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Thousands of B.C. children waiting for autism assessment

WATCH: New numbers from the provincial government show just how bad the waiting list has become for children to be officially assessed with autism, which their parents need to access funding.

An estimated 60,000 British Columbians live with autism, a number that is sure to grow.

Global News has accessed shocking new data from the health ministry, which shows a huge increase in the number of children waiting to get assessed for autism.

READ MORE: B.C. school for students with autism ‘at capacity’ as wait list grows

In 2013-14, 1,719 kids were waiting. Last year, there were more than 2,000. Now, more than 3,200 children under the age of 19 are waiting for an assessment.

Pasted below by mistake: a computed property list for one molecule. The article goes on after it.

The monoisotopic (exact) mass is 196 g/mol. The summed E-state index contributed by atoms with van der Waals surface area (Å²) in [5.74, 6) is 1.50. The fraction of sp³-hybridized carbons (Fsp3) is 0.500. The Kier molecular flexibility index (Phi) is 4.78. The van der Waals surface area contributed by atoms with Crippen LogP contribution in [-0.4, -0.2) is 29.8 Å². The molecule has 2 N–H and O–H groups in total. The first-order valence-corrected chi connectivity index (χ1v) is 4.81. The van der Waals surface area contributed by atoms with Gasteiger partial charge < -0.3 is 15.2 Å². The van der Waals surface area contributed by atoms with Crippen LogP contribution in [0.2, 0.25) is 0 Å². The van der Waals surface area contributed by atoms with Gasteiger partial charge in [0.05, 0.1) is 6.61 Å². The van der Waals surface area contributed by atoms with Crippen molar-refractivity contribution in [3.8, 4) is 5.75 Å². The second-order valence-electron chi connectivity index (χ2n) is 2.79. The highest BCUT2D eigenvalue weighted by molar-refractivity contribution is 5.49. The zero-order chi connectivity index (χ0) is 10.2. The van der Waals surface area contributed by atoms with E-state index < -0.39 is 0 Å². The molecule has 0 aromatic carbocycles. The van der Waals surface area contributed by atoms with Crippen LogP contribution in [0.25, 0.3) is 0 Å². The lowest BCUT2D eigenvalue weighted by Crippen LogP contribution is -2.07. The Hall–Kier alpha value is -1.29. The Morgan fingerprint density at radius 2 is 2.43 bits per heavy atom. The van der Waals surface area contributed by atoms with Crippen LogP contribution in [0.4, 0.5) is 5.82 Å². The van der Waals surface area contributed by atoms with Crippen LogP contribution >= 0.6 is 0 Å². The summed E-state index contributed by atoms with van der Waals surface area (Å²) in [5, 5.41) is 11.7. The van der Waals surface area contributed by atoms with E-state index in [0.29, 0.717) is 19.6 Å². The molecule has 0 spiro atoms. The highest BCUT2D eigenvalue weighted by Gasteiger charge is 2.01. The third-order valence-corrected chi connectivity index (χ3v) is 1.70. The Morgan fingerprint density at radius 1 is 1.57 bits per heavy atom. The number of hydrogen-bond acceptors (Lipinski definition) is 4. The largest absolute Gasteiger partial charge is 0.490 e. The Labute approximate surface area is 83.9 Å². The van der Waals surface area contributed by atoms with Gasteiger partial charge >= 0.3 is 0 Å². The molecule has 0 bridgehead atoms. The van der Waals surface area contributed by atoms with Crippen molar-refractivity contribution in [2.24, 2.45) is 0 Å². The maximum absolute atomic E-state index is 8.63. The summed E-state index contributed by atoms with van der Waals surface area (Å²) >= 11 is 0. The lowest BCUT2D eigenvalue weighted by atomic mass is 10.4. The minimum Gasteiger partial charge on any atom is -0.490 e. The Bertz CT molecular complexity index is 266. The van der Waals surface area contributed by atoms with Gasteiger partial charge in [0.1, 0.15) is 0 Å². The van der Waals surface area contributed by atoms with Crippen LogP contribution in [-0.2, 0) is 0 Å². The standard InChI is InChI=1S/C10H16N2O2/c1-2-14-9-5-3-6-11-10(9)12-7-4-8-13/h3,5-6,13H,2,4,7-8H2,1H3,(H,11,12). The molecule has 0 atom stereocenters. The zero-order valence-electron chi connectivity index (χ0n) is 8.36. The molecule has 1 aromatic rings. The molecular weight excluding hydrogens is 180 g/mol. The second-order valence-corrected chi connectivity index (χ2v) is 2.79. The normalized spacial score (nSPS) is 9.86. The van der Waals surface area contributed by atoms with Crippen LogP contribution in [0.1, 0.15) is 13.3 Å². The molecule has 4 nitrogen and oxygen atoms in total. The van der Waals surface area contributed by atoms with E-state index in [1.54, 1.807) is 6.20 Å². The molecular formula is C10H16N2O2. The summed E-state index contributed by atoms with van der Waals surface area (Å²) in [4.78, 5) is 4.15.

That queue translates to an average wait time of 55.5 weeks.

WATCH: Wait for autism assessment now more than a year

Wait for autism assessment now more than a year
Wait for autism assessment now more than a year

The Ministry of Health says it recently increased funding by $1.2 million, allowing for 438 additional assessments. It also increased the number of assessors from 44 to 52.

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Still, those waits could be all but eliminated if private facilities were utilized, at a cost of about $3,000 per child.

Globalnews.ca coverage of autism

Becca Yu with Monarch House, a private facility, says this isn’t happening now, however they “have engaged the government, including with the current government.”

When asked about contracting out to private facilities, Health Minister Adrian Dix told Global News, “I don’t exclude any options.”